Marketing a product or a service is all about identifying an audience and proactively reaching them with the right message to inspire action. Selling your company as a place to work is no different! Despite the similarities, marketing has historically been much better at targeting specific audiences, while HR used broad appeal mediums in hopes that the right talent would find them. Until now. It’s time for employers to step up their game with key recruitment marketing techniques.
Consumer vs. Recruitment Marketing
It doesn’t matter if you’re a consumer goods brand, a local fashion boutique or a national restaurant chain – recruitment marketing, consumer marketing and community concepts are universal.
- Bring the brand to life with a distinct, likeable voice.
- Establish and grow your online community by making that voice relevant.
- Foster a sense of trust and engage your audience by providing valuable content.
Following these basic principles is easy – as long as you think of your company as a hot product you want talent to buy. Parting with money to make a purchase requires desire, just like spending time to apply for a job.
Incorporating Consumer Marketing Concepts Into Recruitment Marketing Strategy
So who can be your distinct, likeable voice? Employees, of course! Make your pages a place where employees can gloat publicly about their jobs and add real personality to the social environment. Know what makes the Apple Store so much fun to visit? The self-proclaimed nerds they have working there who LOVE technology. When people love something – whether it’s a Mac or a job driving a Mack truck – it shows.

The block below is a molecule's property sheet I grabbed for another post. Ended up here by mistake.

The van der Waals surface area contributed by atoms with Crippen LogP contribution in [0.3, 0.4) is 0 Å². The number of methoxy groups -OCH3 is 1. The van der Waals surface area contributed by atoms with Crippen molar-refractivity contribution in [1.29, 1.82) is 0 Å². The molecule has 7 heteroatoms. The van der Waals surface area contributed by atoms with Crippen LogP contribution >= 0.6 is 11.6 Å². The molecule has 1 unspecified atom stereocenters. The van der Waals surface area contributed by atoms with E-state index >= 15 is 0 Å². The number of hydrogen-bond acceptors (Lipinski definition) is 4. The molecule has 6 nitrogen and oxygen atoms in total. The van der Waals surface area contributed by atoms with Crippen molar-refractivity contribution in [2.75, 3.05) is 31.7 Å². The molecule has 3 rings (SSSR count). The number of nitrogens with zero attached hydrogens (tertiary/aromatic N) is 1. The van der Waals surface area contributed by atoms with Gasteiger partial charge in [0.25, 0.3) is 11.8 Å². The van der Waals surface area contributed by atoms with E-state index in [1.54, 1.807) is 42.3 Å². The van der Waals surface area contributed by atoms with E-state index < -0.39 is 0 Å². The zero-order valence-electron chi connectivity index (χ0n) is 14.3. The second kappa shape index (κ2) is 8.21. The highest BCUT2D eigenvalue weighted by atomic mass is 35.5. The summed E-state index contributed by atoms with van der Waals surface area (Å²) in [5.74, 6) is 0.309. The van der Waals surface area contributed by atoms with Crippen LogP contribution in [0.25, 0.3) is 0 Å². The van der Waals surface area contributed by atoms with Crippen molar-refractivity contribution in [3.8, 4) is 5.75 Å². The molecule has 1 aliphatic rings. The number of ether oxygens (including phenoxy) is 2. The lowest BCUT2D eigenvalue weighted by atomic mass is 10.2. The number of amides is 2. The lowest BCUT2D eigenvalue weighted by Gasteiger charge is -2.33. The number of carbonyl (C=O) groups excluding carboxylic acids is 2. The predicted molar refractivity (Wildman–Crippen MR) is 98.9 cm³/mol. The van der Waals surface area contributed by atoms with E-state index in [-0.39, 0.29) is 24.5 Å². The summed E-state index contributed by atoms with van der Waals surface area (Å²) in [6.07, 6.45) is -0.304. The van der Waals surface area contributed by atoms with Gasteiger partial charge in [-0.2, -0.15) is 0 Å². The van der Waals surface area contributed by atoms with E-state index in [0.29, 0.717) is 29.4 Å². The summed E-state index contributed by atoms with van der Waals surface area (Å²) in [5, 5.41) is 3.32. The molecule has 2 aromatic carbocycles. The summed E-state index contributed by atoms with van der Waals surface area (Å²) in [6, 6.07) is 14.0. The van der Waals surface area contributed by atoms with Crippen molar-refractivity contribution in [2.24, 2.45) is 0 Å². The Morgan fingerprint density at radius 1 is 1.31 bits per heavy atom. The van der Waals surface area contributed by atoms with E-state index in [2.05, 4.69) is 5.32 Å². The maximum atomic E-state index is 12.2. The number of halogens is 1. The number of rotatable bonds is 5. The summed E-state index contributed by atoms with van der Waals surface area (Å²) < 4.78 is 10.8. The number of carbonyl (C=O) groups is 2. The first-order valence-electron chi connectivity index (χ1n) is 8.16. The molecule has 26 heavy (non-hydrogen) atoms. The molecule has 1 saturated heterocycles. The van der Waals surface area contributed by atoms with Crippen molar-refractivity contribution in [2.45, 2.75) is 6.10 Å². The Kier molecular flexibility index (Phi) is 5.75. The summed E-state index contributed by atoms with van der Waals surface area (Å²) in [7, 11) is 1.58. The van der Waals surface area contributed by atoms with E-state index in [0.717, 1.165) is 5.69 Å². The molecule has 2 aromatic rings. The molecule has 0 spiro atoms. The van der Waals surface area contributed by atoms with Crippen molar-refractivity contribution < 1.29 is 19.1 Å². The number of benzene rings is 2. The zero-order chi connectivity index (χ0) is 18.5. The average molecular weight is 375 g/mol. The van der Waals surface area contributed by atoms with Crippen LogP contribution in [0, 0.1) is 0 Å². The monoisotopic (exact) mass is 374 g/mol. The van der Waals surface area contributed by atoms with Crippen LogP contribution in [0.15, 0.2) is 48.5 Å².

How do you make the employee voices relevant? Spice up job postings with photos and video of real staff. Nothing is more attention-getting than a punch of multimedia combined with a conversational job description. Think of your job description like a product billboard – those LED-lit ones are much more interesting. Same applies to job postings. Add a little lights and camera to see job seekers take action.
Conversations and job postings aren’t enough to keep your social recruiting pages rich, though. Build trust by giving something unique to your community. You like that free sample at the grocery store, right? Steer clear of the lunch lady gloves, but give talent a little morsel. As recruiting pros, you’ve got a wealth of knowledge on resume-writing, interviewing, unemployment news and topics that truly matter to candidates. Give it all away and your network will thank you with loyalty.
Can you think of other recruitment marketing techniques that must be adopted? Share them in the comments!
Graphic: Jon Nelson